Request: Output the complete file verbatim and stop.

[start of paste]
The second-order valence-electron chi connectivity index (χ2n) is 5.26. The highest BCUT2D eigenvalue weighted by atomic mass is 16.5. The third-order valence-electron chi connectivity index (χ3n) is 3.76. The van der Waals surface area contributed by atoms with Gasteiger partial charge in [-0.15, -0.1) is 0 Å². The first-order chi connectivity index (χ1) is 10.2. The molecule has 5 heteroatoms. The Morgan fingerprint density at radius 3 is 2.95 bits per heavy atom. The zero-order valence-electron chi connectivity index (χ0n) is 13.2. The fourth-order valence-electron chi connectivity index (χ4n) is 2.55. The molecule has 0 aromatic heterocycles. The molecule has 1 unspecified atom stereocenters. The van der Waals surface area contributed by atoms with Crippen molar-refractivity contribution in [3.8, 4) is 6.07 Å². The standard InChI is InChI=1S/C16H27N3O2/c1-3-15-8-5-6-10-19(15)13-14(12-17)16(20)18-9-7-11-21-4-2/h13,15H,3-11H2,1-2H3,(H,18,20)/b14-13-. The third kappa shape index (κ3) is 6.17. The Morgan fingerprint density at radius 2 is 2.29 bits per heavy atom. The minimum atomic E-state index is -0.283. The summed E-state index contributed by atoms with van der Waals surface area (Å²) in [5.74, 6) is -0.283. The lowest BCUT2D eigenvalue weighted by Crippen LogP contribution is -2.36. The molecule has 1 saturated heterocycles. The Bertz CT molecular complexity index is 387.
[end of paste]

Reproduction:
The second-order valence-electron chi connectivity index (χ2n) is 5.26. The highest BCUT2D eigenvalue weighted by atomic mass is 16.5. The third-order valence-electron chi connectivity index (χ3n) is 3.76. The van der Waals surface area contributed by atoms with Gasteiger partial charge in [-0.15, -0.1) is 0 Å². The first-order chi connectivity index (χ1) is 10.2. The molecule has 5 heteroatoms. The Morgan fingerprint density at radius 3 is 2.95 bits per heavy atom. The zero-order valence-electron chi connectivity index (χ0n) is 13.2. The fourth-order valence-electron chi connectivity index (χ4n) is 2.55. The molecule has 0 aromatic heterocycles. The molecule has 1 unspecified atom stereocenters. The van der Waals surface area contributed by atoms with Crippen molar-refractivity contribution in [3.8, 4) is 6.07 Å². The standard InChI is InChI=1S/C16H27N3O2/c1-3-15-8-5-6-10-19(15)13-14(12-17)16(20)18-9-7-11-21-4-2/h13,15H,3-11H2,1-2H3,(H,18,20)/b14-13-. The third kappa shape index (κ3) is 6.17. The Morgan fingerprint density at radius 2 is 2.29 bits per heavy atom. The minimum atomic E-state index is -0.283. The summed E-state index contributed by atoms with van der Waals surface area (Å²) in [5.74, 6) is -0.283. The lowest BCUT2D eigenvalue weighted by Crippen LogP contribution is -2.36. The molecule has 1 saturated heterocycles. The Bertz CT molecular complexity index is 387.